To discuss your residential property requirements, including requesting a conveyancing quote, please contact our Property Team by email or call them on 01225 462871. You can also request a conveyancing quote online.
Stamp Duty, or Stamp Duty Land Tax (SDLT) to give its full name, is a tax payable when you buy houses, flats and other land and buildings over a certain price in the UK. Currently, Stamp Duty is uppermost in the minds of many people seeking to move home. The Chancellor’s announcement on 8th July of a Stamp Duty holiday until 31st March 2021, has the potential to save you thousands of pounds if your purchase is up to £500,000.
But in recent years, Stamp Duty has begun to attract more negative attention.
With various surcharges, exemptions and other idiosyncrasies, calculating the amount of Stamp Duty you have to pay is often complex. Even the government’s own online Stamp Duty Calculator recommends you should first “check the guidance if you are uncertain about how SDLT applies to your purchase or if you believe it may qualify for a relief.”
In addition, on 1st March 2019, with the stated aim of “improving the efficiency of the SDLT system”, the government reduced the amount of time available for filing an SDLT return and paying Stamp Duty, from 30 days to 14 days after the effective date of the transaction. The “effective date” is usually, but not always, the date of completion.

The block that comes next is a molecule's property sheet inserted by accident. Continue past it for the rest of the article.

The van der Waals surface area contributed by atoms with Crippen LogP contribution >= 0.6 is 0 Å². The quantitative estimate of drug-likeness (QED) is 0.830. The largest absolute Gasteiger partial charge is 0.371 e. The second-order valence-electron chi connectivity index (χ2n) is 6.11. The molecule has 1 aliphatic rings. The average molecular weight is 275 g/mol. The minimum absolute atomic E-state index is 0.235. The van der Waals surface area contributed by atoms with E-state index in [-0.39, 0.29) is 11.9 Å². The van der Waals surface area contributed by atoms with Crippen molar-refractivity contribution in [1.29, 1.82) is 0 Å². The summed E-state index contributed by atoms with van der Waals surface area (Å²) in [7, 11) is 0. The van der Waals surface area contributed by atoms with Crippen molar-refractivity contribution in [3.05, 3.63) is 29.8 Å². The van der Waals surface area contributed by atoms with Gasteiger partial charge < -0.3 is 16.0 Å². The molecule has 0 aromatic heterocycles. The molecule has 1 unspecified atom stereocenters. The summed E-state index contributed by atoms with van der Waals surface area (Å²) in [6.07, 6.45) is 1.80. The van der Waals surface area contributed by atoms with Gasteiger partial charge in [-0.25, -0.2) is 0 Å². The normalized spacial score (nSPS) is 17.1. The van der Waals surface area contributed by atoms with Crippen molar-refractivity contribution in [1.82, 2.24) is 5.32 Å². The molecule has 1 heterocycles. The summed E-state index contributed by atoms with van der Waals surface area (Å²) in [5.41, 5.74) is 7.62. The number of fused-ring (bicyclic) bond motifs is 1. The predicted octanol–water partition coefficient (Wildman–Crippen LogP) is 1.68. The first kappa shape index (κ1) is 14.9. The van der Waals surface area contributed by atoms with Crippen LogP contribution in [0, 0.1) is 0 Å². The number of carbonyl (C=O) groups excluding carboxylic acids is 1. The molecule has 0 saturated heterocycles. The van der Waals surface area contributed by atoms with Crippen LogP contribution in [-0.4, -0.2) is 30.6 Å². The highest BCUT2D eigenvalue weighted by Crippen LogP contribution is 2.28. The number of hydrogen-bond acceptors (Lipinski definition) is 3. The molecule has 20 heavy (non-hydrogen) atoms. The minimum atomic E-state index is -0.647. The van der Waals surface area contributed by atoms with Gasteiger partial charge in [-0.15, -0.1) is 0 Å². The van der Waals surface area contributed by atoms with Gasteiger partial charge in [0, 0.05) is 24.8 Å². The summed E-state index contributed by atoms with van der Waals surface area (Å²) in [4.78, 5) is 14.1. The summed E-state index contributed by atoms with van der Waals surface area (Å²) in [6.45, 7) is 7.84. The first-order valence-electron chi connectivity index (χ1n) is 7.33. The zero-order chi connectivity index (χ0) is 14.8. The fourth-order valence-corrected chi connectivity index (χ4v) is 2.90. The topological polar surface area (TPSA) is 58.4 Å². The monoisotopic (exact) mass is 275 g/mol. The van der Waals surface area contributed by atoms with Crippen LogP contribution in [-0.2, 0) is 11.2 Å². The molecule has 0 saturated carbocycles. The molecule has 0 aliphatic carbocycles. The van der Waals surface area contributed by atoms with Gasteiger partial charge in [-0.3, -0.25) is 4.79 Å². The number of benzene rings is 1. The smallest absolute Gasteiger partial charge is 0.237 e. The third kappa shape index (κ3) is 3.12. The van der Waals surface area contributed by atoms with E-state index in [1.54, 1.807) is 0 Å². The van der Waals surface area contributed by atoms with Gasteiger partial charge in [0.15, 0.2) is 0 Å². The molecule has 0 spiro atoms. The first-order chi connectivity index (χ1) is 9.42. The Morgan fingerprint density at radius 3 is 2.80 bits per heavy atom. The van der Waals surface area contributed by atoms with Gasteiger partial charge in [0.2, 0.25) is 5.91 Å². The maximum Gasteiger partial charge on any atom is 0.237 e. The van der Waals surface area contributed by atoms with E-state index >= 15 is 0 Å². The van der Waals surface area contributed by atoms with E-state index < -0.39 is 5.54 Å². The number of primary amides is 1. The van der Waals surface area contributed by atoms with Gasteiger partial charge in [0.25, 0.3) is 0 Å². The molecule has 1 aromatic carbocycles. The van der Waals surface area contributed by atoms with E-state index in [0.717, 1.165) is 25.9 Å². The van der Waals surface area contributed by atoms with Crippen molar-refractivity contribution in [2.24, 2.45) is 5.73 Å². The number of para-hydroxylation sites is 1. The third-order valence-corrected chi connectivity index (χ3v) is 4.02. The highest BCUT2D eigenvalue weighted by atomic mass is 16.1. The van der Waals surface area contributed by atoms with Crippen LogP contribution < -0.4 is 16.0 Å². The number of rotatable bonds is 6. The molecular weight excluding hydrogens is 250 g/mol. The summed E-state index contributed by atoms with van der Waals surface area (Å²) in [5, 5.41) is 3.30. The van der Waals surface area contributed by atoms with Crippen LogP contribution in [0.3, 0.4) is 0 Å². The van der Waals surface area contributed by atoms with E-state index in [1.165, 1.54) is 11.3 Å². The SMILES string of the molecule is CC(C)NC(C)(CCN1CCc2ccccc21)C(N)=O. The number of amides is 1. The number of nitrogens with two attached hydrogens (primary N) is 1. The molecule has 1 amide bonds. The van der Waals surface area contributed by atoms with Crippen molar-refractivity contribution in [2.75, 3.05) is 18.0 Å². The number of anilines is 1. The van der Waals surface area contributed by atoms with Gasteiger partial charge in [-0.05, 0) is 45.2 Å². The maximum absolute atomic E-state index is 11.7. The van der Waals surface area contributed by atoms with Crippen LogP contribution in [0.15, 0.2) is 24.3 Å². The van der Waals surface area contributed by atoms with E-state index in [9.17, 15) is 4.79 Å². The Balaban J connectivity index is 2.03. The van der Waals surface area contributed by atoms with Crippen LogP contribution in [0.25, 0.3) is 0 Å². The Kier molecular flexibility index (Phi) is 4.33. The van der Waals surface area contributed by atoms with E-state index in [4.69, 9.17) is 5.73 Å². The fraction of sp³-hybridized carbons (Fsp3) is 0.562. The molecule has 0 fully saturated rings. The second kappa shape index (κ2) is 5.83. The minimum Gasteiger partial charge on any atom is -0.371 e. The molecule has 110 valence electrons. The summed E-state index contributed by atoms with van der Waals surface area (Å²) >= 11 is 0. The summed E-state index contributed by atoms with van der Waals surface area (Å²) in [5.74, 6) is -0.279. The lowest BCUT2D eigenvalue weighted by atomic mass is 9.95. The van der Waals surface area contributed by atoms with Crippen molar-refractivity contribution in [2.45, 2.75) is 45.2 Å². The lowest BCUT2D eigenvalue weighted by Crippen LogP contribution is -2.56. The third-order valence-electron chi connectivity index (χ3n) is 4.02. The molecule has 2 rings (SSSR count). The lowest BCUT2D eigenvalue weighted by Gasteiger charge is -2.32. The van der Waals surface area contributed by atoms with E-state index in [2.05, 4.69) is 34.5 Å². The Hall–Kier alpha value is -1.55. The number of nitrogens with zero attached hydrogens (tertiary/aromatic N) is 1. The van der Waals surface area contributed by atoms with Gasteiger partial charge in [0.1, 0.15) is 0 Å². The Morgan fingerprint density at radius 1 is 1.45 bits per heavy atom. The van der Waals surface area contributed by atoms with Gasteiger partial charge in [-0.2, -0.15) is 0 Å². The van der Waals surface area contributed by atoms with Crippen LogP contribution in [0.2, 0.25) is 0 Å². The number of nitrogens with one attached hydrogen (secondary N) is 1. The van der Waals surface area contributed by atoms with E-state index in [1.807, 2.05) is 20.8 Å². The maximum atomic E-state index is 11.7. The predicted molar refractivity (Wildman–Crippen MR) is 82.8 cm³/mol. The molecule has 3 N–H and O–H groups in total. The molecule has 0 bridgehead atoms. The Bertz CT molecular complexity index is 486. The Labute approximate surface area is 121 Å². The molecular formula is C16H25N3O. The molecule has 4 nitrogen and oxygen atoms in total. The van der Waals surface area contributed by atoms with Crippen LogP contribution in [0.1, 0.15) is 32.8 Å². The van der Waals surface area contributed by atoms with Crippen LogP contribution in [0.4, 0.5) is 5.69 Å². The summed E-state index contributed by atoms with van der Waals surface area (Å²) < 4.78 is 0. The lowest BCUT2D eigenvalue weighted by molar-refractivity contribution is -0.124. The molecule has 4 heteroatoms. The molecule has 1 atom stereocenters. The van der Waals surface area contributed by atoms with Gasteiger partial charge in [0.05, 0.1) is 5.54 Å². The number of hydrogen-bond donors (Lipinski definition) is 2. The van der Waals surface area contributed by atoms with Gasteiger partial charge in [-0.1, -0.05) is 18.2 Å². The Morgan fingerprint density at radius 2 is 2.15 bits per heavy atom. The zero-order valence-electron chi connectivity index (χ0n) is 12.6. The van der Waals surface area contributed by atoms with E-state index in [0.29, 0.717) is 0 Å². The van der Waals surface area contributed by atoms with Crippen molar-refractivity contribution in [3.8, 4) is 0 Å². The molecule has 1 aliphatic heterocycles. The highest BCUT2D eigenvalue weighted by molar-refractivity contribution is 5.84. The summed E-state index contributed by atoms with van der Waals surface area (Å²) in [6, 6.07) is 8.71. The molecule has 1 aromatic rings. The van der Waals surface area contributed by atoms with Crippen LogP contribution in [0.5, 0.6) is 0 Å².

Complexity and increased pressure of time are unhappy bedfellows and the number of miscalculations by conveyancing firms has increased significantly. In some cases, purchasers have overpaid Stamp Duty by tens of thousands of pounds.
Many purchasers remain unaware of an overpayment until contacted by one of the growing number of SDLT claims sharks. As information about every transaction is freely available on the Land Registry website, these sharp operators trawl through thousands of transactions attempting to identify people who may have overpaid Stamp Duty. Once identified, they contact the unsuspecting purchaser, bringing increasing pressure upon them to use their services to claim a refund, typically citing complexity. Of course, they don’t do this with charitable intent, usually demanding a substantial proportion of any refund – very similar to PPI.
What should you do?
If you believe that you may have paid too much Stamp Duty, the first thing to do is to check the government guidance, which for most transactions is relatively easy to follow. If you are still concerned, speak to your conveyancing solicitor as soon as possible. They should be able to clarify the position very quickly, and if you have overpaid, not only will they be keen to assist you in claiming a refund, unlike the claims sharks, they will not demand a proportion.
If the matter is more complex, your solicitor can call upon the services of one of a number of firms who specialise in the calculation of Stamp Duty. The fees charged by these firms are very modest, usually under £100 – a small price to pay for certainty.